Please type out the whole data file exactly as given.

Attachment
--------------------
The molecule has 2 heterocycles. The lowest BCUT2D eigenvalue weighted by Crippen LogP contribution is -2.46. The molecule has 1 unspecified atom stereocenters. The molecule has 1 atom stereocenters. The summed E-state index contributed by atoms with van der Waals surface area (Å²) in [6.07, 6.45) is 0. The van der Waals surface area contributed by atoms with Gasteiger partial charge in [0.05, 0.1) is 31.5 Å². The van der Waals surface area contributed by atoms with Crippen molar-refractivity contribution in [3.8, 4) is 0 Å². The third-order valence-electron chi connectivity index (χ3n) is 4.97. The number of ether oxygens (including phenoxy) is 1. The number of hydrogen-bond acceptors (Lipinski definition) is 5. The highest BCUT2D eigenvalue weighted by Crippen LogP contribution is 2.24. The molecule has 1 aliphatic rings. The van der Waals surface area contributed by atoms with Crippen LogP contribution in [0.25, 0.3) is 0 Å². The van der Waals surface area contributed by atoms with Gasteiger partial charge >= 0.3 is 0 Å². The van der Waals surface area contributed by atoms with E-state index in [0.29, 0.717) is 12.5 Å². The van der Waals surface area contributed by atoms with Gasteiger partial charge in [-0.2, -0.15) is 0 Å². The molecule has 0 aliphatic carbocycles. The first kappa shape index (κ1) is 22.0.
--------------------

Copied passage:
The molecule has 2 heterocycles. The lowest BCUT2D eigenvalue weighted by Crippen LogP contribution is -2.46. The molecule has 1 unspecified atom stereocenters. The molecule has 1 atom stereocenters. The summed E-state index contributed by atoms with van der Waals surface area (Å²) in [6.07, 6.45) is 0. The van der Waals surface area contributed by atoms with Gasteiger partial charge in [0.05, 0.1) is 31.5 Å². The van der Waals surface area contributed by atoms with Crippen molar-refractivity contribution in [3.8, 4) is 0 Å². The third-order valence-electron chi connectivity index (χ3n) is 4.97. The number of ether oxygens (including phenoxy) is 1. The number of hydrogen-bond acceptors (Lipinski definition) is 5. The highest BCUT2D eigenvalue weighted by Crippen LogP contribution is 2.24. The molecule has 1 aliphatic rings. The van der Waals surface area contributed by atoms with Crippen LogP contribution in [0.25, 0.3) is 0 Å². The van der Waals surface area contributed by atoms with Gasteiger partial charge >= 0.3 is 0 Å². The van der Waals surface area contributed by atoms with E-state index in [0.29, 0.717) is 12.5 Å². The van der Waals surface area contributed by atoms with Gasteiger partial charge in [-0.2, -0.15) is 0 Å². The molecule has 0 aliphatic carbocycles. The first kappa shape index (κ1) is 22.0.